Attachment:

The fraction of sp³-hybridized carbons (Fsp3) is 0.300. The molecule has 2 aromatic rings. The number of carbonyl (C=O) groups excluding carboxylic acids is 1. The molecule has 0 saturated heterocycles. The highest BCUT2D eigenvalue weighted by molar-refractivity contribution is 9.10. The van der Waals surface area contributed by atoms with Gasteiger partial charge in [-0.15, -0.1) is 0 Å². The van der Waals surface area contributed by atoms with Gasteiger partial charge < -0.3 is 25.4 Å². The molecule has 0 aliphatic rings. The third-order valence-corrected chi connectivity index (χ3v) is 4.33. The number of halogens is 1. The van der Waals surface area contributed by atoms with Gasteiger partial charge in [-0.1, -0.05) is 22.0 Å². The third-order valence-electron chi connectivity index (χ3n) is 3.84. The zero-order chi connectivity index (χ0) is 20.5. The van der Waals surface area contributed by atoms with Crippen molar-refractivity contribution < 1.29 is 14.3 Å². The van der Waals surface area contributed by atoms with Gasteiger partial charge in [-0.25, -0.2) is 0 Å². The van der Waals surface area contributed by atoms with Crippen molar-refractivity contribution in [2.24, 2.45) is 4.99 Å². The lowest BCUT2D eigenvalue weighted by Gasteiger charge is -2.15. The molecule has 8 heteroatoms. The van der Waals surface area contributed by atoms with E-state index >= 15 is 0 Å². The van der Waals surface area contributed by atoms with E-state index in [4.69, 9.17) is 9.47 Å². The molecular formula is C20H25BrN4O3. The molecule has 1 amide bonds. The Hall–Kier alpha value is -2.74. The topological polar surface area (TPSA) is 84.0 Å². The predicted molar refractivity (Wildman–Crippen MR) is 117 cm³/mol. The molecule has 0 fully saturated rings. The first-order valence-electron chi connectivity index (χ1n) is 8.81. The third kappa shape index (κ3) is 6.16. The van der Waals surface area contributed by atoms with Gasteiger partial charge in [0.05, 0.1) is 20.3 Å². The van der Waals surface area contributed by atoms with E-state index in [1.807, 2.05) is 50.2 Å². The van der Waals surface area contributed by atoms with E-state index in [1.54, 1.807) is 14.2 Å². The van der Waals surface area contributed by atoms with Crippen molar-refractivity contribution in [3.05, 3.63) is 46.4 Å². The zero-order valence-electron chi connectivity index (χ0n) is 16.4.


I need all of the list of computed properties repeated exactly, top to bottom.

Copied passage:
The fraction of sp³-hybridized carbons (Fsp3) is 0.300. The molecule has 2 aromatic rings. The number of carbonyl (C=O) groups excluding carboxylic acids is 1. The molecule has 0 saturated heterocycles. The highest BCUT2D eigenvalue weighted by molar-refractivity contribution is 9.10. The van der Waals surface area contributed by atoms with Gasteiger partial charge in [-0.15, -0.1) is 0 Å². The van der Waals surface area contributed by atoms with Gasteiger partial charge < -0.3 is 25.4 Å². The molecule has 0 aliphatic rings. The third-order valence-corrected chi connectivity index (χ3v) is 4.33. The number of halogens is 1. The van der Waals surface area contributed by atoms with Gasteiger partial charge in [-0.1, -0.05) is 22.0 Å². The third-order valence-electron chi connectivity index (χ3n) is 3.84. The zero-order chi connectivity index (χ0) is 20.5. The van der Waals surface area contributed by atoms with Crippen molar-refractivity contribution < 1.29 is 14.3 Å². The van der Waals surface area contributed by atoms with Gasteiger partial charge in [-0.25, -0.2) is 0 Å². The van der Waals surface area contributed by atoms with Crippen molar-refractivity contribution in [2.24, 2.45) is 4.99 Å². The lowest BCUT2D eigenvalue weighted by Gasteiger charge is -2.15. The molecule has 8 heteroatoms. The van der Waals surface area contributed by atoms with E-state index >= 15 is 0 Å². The van der Waals surface area contributed by atoms with E-state index in [4.69, 9.17) is 9.47 Å². The molecular formula is C20H25BrN4O3. The molecule has 1 amide bonds. The Hall–Kier alpha value is -2.74. The topological polar surface area (TPSA) is 84.0 Å². The predicted molar refractivity (Wildman–Crippen MR) is 117 cm³/mol. The molecule has 0 fully saturated rings. The first-order valence-electron chi connectivity index (χ1n) is 8.81. The third kappa shape index (κ3) is 6.16. The van der Waals surface area contributed by atoms with Gasteiger partial charge in [0.05, 0.1) is 20.3 Å². The van der Waals surface area contributed by atoms with E-state index in [1.807, 2.05) is 50.2 Å². The van der Waals surface area contributed by atoms with E-state index in [1.54, 1.807) is 14.2 Å². The van der Waals surface area contributed by atoms with Crippen molar-refractivity contribution in [3.05, 3.63) is 46.4 Å². The zero-order valence-electron chi connectivity index (χ0n) is 16.4.